South Africa survive a late charge to move closer to the semifinals, while Pakistan likely suffer a fatal blow.
Aiden Markram cracked a crucial half-century as table-topping South Africa broke their 24-year World Cup jinx against Pakistan with a nervy one-wicket victory and inched closer to securing a Cricket World Cup semifinal place with their fifth win in six matches.
South Africa began well chasing 271 on Friday as Quinton de Kock (24) and Temba Bavuma (28) landed early blows before Pakistan struck back with timely wickets, but Markram (91) held his nerve to take them close and they eventually got home in 47.2 overs.
Usama Mir (2-45) came on as a concussion substitute after Shadab Khan hurt himself fielding and he got rid of Rassie van der Dussen and took a catch to dismiss Heinrich Klaasen while David Miller (29) and Marco Jansen (20) departed after cameos.
But the Proteas would not be denied a first victory batting second in the event, despite Markram falling to Usama and Gerald Coetzee to Shaheen Afridi (3-45), as Keshav Maharaj and player of the match Tabraiz Shamsi hung on to settle the tense game.
Pakistan fell to their fourth successive defeat as Maharaj hit a four off his legs but Haris Rauf (2-62) nearly won it for them towards the end with a diving catch to send back Lungi Ngidi before number 11 Shamsi survived a review for lbw.
“It’s a bit of chaos [in the dressing room] at the moment, the guys are enjoying the moment, guys picking up Shamsi,” said South Africa skipper Bavuma. “Nail-biting finish, if you’re a South African fan, you’re a little bit happier with the outcome.
Bavuma said slipping to 250-8 after looking comfortable at one stage was a problem of South Africa’s own making and added that they would need to address their issues.
“There’s obviously been pressure with us chasing,” he said. “We haven’t done well to rectify that. We’ll have conversations. It’ll be easier to have those conversations now with the win.”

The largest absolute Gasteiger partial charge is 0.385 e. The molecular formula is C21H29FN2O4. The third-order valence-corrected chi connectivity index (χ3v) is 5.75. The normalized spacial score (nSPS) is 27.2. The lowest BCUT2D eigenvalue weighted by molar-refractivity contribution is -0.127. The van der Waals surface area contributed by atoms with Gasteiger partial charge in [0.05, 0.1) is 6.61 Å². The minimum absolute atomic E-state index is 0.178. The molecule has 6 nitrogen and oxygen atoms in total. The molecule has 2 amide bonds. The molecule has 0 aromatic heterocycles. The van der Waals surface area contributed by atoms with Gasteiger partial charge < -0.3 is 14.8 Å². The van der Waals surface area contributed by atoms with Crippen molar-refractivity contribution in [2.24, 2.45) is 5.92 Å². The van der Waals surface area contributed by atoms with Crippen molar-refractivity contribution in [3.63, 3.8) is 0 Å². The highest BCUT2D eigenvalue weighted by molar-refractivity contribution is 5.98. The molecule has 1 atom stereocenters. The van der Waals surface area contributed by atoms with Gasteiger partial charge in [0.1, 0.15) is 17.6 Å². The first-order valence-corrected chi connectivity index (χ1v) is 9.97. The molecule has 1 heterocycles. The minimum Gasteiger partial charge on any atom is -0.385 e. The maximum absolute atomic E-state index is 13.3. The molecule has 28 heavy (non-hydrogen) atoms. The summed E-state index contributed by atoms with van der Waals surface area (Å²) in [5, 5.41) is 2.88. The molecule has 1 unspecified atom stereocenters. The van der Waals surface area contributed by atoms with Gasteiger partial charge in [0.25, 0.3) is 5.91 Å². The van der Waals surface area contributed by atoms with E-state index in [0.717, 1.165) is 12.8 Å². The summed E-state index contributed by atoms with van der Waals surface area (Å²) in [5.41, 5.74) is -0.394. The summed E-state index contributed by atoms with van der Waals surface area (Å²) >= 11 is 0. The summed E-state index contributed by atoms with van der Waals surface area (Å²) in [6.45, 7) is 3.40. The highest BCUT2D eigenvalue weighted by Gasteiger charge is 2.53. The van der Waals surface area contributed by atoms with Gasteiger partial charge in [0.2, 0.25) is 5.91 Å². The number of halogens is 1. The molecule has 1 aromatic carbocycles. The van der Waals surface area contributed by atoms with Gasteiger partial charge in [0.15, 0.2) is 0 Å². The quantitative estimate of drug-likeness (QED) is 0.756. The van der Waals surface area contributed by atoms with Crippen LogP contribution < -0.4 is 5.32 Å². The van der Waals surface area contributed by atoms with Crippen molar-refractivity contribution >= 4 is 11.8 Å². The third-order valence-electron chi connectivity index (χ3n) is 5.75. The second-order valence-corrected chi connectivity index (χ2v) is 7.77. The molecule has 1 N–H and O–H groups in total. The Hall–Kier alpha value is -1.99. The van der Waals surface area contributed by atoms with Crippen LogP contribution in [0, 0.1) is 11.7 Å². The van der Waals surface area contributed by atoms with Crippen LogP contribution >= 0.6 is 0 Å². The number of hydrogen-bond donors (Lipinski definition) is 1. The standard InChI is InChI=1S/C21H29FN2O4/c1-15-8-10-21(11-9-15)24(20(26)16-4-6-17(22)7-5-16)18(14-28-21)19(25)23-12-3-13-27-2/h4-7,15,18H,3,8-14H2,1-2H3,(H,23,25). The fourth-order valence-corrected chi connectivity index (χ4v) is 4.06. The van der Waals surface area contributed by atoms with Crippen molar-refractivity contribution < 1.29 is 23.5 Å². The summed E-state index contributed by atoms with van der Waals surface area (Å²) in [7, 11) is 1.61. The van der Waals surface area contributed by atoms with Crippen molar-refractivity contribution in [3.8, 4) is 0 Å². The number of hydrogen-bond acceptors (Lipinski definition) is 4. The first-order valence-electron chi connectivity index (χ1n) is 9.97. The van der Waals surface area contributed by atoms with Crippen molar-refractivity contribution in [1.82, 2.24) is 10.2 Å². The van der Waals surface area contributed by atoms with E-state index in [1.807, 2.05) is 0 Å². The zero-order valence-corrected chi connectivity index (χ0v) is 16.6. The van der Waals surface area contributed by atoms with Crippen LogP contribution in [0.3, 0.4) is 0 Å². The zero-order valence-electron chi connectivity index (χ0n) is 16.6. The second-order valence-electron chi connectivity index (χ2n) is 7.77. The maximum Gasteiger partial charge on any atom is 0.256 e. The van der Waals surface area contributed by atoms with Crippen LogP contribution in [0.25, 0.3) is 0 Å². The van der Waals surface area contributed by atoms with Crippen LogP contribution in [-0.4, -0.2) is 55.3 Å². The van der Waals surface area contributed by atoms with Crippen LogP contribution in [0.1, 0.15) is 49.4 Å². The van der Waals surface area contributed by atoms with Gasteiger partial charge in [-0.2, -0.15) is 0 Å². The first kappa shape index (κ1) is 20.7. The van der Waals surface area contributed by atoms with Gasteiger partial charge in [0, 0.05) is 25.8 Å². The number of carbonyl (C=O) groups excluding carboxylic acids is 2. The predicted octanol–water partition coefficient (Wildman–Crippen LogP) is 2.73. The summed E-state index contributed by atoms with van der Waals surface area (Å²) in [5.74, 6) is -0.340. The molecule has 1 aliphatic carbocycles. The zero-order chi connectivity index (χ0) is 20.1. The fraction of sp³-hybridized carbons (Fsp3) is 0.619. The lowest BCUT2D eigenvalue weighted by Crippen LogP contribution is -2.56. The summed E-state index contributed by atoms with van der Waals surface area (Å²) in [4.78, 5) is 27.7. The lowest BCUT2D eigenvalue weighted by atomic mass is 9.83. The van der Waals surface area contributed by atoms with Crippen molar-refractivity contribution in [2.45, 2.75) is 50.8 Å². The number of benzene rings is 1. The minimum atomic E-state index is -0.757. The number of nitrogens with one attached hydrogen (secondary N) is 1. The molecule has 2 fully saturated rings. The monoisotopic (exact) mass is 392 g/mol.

Pakistan were in trouble at 141-5 but Saud Shakeel (52) and Shadab (43) stitched together an 84-run stand with some powerful strokeplay at the MA Chidambaram Stadium to guide the 1992 champions to 270 all out in 46.4 overs.
Pakistan were undone at the end by the impressive Shamsi (4-60) and Gerald Coetzee (2-42), who dismissed the in-form pair, as they ultimately fell short of an imposing total when Mohammad Nawaz (24) threw his wicket away.
Arthur says ‘witch-hunt’ is unfair
Pakistan team director Mickey Arthur warned against a “witch-hunt” of his team after their World Cup dream suffered a likely fatal blow.
They will have to win their remaining three matches and hope other results go their way if they are to sneak into the semifinals.
“They’re going to be blaming everybody, don’t worry. It’s just the way of the world,” said Arthur.
“It’s really unfair to start a witch-hunt, certainly on [captain] Babar Azam, on ‘Inzi’ [chief selector Inzamam-ul-Haq], on our coaches, on the management team.
“What I do know is the boys have tried and the effort of the coaching staff, the effort of the players has been first-class. If they would see that the amount of effort that the players and staff put in, they would be amazed.”
Pakistan, who were ranked as the world’s number top ODI team last month, won their first two games of the tournament.
However, they then slumped to defeats against archrivals India, Australia and Afghanistan before going down to the Proteas on Friday.
“Very disappointing for all the players,” said Babar. “We fought back but we were 10 to 15 runs short and didn’t finish well. The way fast bowlers and spinners bowled, they fought well but unfortunately, the result was not in our hands.
“We had the opportunity to win this match and stay in the tournament but we missed it. We will try our best in our next three matches and put our effort in every match so let’s see where we stand after the three matches.”